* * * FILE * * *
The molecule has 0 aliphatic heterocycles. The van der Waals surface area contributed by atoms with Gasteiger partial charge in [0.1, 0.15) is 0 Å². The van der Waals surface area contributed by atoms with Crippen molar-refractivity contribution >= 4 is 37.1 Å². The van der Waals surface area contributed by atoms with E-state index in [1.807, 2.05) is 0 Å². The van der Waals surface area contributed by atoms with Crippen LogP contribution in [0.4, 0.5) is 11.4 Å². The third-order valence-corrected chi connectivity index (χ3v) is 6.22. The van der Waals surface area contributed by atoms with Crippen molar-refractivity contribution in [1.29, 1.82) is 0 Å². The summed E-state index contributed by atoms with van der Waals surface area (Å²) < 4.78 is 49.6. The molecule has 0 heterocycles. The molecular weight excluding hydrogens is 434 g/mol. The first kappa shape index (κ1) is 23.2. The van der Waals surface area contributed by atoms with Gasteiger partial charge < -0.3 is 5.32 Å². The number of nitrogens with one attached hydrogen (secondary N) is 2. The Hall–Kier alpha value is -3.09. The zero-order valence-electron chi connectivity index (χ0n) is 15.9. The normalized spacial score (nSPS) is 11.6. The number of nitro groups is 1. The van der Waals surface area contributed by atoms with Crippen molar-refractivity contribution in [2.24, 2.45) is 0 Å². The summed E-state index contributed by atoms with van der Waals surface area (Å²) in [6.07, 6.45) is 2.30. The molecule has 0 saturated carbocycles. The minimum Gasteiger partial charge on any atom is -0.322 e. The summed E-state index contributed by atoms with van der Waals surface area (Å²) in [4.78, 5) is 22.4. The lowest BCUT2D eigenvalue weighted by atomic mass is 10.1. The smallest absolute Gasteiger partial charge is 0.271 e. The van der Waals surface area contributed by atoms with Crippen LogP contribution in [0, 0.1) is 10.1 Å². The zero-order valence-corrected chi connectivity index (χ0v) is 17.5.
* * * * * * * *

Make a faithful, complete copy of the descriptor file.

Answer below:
The molecule has 0 aliphatic heterocycles. The van der Waals surface area contributed by atoms with Gasteiger partial charge in [0.1, 0.15) is 0 Å². The van der Waals surface area contributed by atoms with Crippen molar-refractivity contribution >= 4 is 37.1 Å². The van der Waals surface area contributed by atoms with E-state index in [1.807, 2.05) is 0 Å². The van der Waals surface area contributed by atoms with Crippen LogP contribution in [0.4, 0.5) is 11.4 Å². The third-order valence-corrected chi connectivity index (χ3v) is 6.22. The van der Waals surface area contributed by atoms with Crippen molar-refractivity contribution in [1.29, 1.82) is 0 Å². The summed E-state index contributed by atoms with van der Waals surface area (Å²) < 4.78 is 49.6. The molecule has 0 heterocycles. The molecular weight excluding hydrogens is 434 g/mol. The first kappa shape index (κ1) is 23.2. The van der Waals surface area contributed by atoms with Gasteiger partial charge < -0.3 is 5.32 Å². The number of nitrogens with one attached hydrogen (secondary N) is 2. The Hall–Kier alpha value is -3.09. The zero-order valence-electron chi connectivity index (χ0n) is 15.9. The normalized spacial score (nSPS) is 11.6. The number of nitro groups is 1. The van der Waals surface area contributed by atoms with Crippen molar-refractivity contribution in [2.24, 2.45) is 0 Å². The summed E-state index contributed by atoms with van der Waals surface area (Å²) in [6.07, 6.45) is 2.30. The molecule has 0 saturated carbocycles. The minimum Gasteiger partial charge on any atom is -0.322 e. The summed E-state index contributed by atoms with van der Waals surface area (Å²) in [4.78, 5) is 22.4. The lowest BCUT2D eigenvalue weighted by atomic mass is 10.1. The smallest absolute Gasteiger partial charge is 0.271 e. The van der Waals surface area contributed by atoms with Crippen LogP contribution in [0, 0.1) is 10.1 Å². The zero-order valence-corrected chi connectivity index (χ0v) is 17.5.